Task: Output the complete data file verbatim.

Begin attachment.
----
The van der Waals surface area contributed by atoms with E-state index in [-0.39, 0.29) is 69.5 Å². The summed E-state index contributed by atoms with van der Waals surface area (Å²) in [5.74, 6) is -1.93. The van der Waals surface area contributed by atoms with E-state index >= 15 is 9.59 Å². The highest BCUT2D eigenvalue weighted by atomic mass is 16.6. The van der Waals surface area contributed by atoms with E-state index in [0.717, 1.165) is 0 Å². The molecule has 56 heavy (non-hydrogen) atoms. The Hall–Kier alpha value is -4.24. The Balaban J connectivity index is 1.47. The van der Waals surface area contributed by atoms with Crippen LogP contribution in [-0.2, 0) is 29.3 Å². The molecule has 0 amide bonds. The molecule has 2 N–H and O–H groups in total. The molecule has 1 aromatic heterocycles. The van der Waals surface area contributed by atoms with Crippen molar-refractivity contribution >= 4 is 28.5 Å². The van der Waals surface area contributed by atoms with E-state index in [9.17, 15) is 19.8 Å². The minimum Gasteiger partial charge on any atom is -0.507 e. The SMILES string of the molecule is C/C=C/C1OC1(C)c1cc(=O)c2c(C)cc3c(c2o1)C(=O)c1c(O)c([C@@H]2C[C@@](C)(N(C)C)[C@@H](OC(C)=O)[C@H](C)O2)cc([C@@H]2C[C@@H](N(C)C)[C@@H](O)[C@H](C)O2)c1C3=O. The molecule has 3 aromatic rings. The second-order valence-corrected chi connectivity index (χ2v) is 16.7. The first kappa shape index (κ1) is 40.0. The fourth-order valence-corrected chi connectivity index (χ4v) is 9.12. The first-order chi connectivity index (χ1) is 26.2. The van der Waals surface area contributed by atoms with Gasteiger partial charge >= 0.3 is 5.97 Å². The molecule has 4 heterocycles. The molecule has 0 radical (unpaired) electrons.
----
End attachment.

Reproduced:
The van der Waals surface area contributed by atoms with E-state index in [-0.39, 0.29) is 69.5 Å². The summed E-state index contributed by atoms with van der Waals surface area (Å²) in [5.74, 6) is -1.93. The van der Waals surface area contributed by atoms with E-state index >= 15 is 9.59 Å². The highest BCUT2D eigenvalue weighted by atomic mass is 16.6. The van der Waals surface area contributed by atoms with E-state index in [0.717, 1.165) is 0 Å². The molecule has 56 heavy (non-hydrogen) atoms. The Hall–Kier alpha value is -4.24. The Balaban J connectivity index is 1.47. The van der Waals surface area contributed by atoms with Crippen LogP contribution in [-0.2, 0) is 29.3 Å². The molecule has 0 amide bonds. The molecule has 2 N–H and O–H groups in total. The molecule has 1 aromatic heterocycles. The van der Waals surface area contributed by atoms with Crippen molar-refractivity contribution >= 4 is 28.5 Å². The van der Waals surface area contributed by atoms with E-state index in [9.17, 15) is 19.8 Å². The minimum Gasteiger partial charge on any atom is -0.507 e. The SMILES string of the molecule is C/C=C/C1OC1(C)c1cc(=O)c2c(C)cc3c(c2o1)C(=O)c1c(O)c([C@@H]2C[C@@](C)(N(C)C)[C@@H](OC(C)=O)[C@H](C)O2)cc([C@@H]2C[C@@H](N(C)C)[C@@H](O)[C@H](C)O2)c1C3=O. The molecule has 3 aromatic rings. The second-order valence-corrected chi connectivity index (χ2v) is 16.7. The first kappa shape index (κ1) is 40.0. The fourth-order valence-corrected chi connectivity index (χ4v) is 9.12. The first-order chi connectivity index (χ1) is 26.2. The van der Waals surface area contributed by atoms with Gasteiger partial charge >= 0.3 is 5.97 Å². The molecule has 4 heterocycles. The molecule has 0 radical (unpaired) electrons.